IWO TO, Japan - As the rain trickled down on a cloudy day, Marines trudged along a muddy path on an island where decades before so many had made the ultimate sacrifice.
Approximately 120 Marines and sailors visited the island of Iwo Jima, which was renamed Iwo To in 2007, during a professional military education tour May 17, 2013.
The event provided an opportunity for the Marines and sailors of Marine Wing Communications Squadron 18, Marine Air Control Group 18, 1st Marine Aircraft Wing, III Marine Expeditionary Force, to see, experience and evaluate the incredible challenges Japanese and American troops endured during the Battle of Iwo Jima as part of the Pacific campaign of World War II.
Marines and sailors sit on the beach with their eyes closed in reflection while Staff Sgt. Jason L. Day details the Battle of Iwo Jima during their visit May 17, 2013. During the visit, Marines and sailors took time to reflect and envision the events that transpired during the battle. Day and the Marines and sailors are assigned to Marine Wing Communications Squadron 18, Marine Air Control Group 18, 1st Marine Aircraft Wing, III Marine Expeditionary Force. (U.S. Marine Corps photo by LCpl. Terry Brady)
“There is a lot of history on this island that not everyone is aware of,” said Staff Sgt. Jason L. Day, a wire chief with MWCS-18. “If they look at this ground from the perspective of someone during that battle, it will be easier for the Marines to understand and truly respect our Corps' history.”
Shortly following their arrival on the island, the Marines and sailors hiked up Mount Suribachi, the ground made famous by Associated Press photographer Joe Rosenthal's photograph of five Marines and a Navy corpsman raising the American flag atop the mountain in 1945.
“Suribachi was one of the strongest defensive positions occupied by the Imperial Japanese Army,” said Staff Sgt. Patrick G. Kawano, a motor transport chief with MWCS-18. “The defenders were able to survive multiple days of naval bombardment and aerial bombings before attempting to repel the Marines. That puts into perspective how difficult it was for the Marines fighting on the island.”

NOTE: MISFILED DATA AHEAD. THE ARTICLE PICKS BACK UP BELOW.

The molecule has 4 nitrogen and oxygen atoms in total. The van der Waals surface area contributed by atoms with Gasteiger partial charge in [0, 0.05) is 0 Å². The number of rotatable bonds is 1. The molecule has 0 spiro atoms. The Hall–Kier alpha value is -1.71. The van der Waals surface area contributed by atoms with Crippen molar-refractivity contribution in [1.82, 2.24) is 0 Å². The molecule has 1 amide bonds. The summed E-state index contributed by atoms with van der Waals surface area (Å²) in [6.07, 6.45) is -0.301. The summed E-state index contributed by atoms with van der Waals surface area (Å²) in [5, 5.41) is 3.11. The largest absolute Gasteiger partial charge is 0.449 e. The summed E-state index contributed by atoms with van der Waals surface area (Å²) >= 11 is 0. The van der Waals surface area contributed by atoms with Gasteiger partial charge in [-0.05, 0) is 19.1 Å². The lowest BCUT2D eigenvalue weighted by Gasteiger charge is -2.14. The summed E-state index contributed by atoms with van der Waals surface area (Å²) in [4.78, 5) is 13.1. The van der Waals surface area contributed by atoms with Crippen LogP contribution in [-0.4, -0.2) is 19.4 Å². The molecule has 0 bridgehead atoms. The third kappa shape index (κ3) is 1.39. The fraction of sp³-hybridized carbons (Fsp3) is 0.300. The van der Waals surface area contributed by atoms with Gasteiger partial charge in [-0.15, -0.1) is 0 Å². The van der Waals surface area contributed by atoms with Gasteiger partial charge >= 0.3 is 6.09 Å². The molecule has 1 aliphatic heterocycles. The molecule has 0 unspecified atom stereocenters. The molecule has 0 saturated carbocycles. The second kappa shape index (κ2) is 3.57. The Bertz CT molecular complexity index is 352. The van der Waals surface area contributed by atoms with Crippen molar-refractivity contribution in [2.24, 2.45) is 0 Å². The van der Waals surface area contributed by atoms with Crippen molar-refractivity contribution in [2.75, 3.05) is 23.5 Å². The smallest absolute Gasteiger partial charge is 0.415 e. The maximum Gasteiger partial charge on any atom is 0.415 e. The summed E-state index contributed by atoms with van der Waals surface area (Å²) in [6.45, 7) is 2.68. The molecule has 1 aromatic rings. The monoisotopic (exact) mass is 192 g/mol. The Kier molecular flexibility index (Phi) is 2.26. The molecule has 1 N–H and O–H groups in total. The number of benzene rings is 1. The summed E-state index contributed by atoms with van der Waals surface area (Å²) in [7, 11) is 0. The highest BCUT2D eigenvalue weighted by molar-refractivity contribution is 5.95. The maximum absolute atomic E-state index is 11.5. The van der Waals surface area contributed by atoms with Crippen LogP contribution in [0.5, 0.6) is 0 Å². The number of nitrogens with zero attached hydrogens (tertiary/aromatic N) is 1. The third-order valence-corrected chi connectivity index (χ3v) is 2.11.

Upon reaching the precipice of Suribachi, the visitors reflected on the sacrifices made by warriors on both sides during the historic battle. To demonstrate the connection to their fallen comrades, Marines and sailors left memorabilia such as dog tags and rank insignias on monuments at the mountain's peak. The unit also held an awards and re-enlistment ceremony atop Suribachi.
“It was my distinct pleasure in recognizing Marines and sailors for their hard work at a place like this,” said Lt. Col. Bret A. Bolding, the commanding officer of MWCS-18. “It's the embodiment of leadership and what the Marine Corps is all about.”
The Marines also took time to pause at the shoreline of the island to discuss and envision the events that transpired in the fateful battle.
“When you think about what the Marines before us did, what they sacrificed here in the battle, it opens your eyes to the conditions then,” said Kawano. “It's important not to forget who came before us and not to forget where we come from.”
For many of the Marines and sailors visiting the island, this was the first and possibly last time they will be able to visit Iwo To, according to Day.
“Being able to come here is always good for Marines and sailors,” said Day. “It allows them to further their professional education and maintain a tangible connection to Marine Corps history.”
By USMC Lance Cpl. Terry Brady
Provided through DVIDS
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